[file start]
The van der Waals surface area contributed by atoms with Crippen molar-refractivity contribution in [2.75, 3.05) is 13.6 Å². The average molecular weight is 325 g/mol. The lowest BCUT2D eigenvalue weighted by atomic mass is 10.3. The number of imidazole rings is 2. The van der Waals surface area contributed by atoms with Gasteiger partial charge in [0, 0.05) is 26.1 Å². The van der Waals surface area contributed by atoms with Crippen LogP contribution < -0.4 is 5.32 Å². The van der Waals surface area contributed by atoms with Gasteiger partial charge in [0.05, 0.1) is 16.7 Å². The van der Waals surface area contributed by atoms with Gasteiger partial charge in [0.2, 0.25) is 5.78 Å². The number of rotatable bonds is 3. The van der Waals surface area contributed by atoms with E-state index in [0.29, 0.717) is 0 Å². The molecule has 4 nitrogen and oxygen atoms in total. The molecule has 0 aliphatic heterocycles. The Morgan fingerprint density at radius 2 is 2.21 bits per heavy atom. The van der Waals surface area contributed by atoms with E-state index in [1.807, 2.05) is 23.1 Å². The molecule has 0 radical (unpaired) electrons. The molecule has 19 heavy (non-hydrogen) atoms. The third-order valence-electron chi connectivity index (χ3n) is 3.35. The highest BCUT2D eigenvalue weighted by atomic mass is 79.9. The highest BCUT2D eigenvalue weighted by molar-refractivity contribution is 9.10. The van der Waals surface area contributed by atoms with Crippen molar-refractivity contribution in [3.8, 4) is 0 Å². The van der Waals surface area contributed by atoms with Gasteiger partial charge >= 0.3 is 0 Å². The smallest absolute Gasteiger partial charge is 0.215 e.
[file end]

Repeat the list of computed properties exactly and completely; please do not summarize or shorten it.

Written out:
The van der Waals surface area contributed by atoms with Crippen molar-refractivity contribution in [2.75, 3.05) is 13.6 Å². The average molecular weight is 325 g/mol. The lowest BCUT2D eigenvalue weighted by atomic mass is 10.3. The number of imidazole rings is 2. The van der Waals surface area contributed by atoms with Gasteiger partial charge in [0, 0.05) is 26.1 Å². The van der Waals surface area contributed by atoms with Crippen LogP contribution < -0.4 is 5.32 Å². The van der Waals surface area contributed by atoms with Gasteiger partial charge in [0.05, 0.1) is 16.7 Å². The van der Waals surface area contributed by atoms with Gasteiger partial charge in [0.2, 0.25) is 5.78 Å². The number of rotatable bonds is 3. The van der Waals surface area contributed by atoms with E-state index in [0.29, 0.717) is 0 Å². The molecule has 4 nitrogen and oxygen atoms in total. The molecule has 0 aliphatic heterocycles. The Morgan fingerprint density at radius 2 is 2.21 bits per heavy atom. The van der Waals surface area contributed by atoms with E-state index in [1.807, 2.05) is 23.1 Å². The molecule has 0 radical (unpaired) electrons. The molecule has 19 heavy (non-hydrogen) atoms. The third-order valence-electron chi connectivity index (χ3n) is 3.35. The highest BCUT2D eigenvalue weighted by atomic mass is 79.9. The highest BCUT2D eigenvalue weighted by molar-refractivity contribution is 9.10. The van der Waals surface area contributed by atoms with Crippen molar-refractivity contribution in [3.8, 4) is 0 Å². The van der Waals surface area contributed by atoms with Gasteiger partial charge >= 0.3 is 0 Å². The smallest absolute Gasteiger partial charge is 0.215 e.